By Kate Hunger
When Laura Martinez, MS, RRT, learned about the Respiratory Care master’s program at UT Health San Antonio, she saw an opportunity to return to the medical setting she had loved as a physician in Mexico.
“I missed being by the bedside,” she said.
After graduating in 2017, Martinez went to work as a respiratory therapist at North Central Baptist Hospital, and she also provides clinical support to students in the Respiratory Care program.
Martinez shared her passion for respiratory care in an interview that appeared in the September issue of The Coalition Chronicle, which is published by The Coalition for Baccalaureate and Graduate Respiratory Therapy Education (CoBGRTE).
In the interview, she was asked about the biggest rewards and challenges of being a respiratory therapist.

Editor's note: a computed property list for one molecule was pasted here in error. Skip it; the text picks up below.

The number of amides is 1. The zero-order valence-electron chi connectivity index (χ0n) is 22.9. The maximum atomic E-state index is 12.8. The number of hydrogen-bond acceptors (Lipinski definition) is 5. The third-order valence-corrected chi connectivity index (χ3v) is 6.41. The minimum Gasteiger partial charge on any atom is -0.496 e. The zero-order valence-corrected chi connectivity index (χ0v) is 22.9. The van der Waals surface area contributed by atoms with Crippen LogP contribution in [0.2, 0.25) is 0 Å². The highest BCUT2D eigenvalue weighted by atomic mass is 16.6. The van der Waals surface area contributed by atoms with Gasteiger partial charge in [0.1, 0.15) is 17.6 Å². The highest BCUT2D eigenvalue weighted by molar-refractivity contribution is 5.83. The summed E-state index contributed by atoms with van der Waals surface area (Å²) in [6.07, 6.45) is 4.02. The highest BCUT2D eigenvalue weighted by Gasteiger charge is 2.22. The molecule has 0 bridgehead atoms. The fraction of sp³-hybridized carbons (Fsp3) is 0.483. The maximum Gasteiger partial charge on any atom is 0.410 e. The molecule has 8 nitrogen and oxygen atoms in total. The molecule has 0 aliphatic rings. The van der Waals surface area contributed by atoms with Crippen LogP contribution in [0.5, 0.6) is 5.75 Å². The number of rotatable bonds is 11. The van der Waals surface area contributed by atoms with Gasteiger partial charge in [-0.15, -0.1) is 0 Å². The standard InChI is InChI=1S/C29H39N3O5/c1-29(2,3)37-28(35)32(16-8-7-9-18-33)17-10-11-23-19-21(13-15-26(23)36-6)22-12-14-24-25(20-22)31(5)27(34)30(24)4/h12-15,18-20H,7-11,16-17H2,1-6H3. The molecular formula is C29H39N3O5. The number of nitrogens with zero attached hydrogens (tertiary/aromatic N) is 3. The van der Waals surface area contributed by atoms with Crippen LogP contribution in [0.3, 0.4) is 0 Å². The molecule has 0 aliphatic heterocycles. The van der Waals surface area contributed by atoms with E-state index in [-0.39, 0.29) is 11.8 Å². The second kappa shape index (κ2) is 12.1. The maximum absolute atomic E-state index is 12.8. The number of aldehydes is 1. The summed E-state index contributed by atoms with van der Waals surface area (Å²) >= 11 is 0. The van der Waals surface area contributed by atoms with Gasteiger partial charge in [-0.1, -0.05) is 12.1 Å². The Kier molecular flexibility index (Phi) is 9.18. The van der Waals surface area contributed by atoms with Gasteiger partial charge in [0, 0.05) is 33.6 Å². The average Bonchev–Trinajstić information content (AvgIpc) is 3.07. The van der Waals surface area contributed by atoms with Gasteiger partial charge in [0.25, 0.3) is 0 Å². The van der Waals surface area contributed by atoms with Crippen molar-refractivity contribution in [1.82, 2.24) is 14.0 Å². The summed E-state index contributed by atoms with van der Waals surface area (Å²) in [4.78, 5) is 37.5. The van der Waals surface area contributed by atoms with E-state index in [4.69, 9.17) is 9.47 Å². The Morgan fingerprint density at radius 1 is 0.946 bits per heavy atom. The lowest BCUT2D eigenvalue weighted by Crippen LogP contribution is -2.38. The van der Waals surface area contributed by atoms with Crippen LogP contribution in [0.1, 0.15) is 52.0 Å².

Her biggest reward is helping save lives.
“I have the pleasure of working primarily in the NICU, and when you get to see parents take their little one home finally, it’s a heartwarming feeling,” she said in the interview. “We get these gut-wrenching cases where the odds of survival are extremely low. But teaming with a group of nurses and physicians to save these patients, you get to play a vital role that directly affects the outcome of this new life.”
Working in a profession that is sometimes underestimated is a challenge, she said.
“Respiratory often is still viewed as an ‘ancillary’ department,” she said. “We must constantly prove our worth and demonstrate how our input with patients matters.”
Martinez’s goals include joining a NICU transport team and one day holding a faculty position. Of course, that last goal will only happen when she is ready to leave her bedside role.
“You have an important role to play,” she said of respiratory therapists. “You are providing something so simple as helping people to breathe.”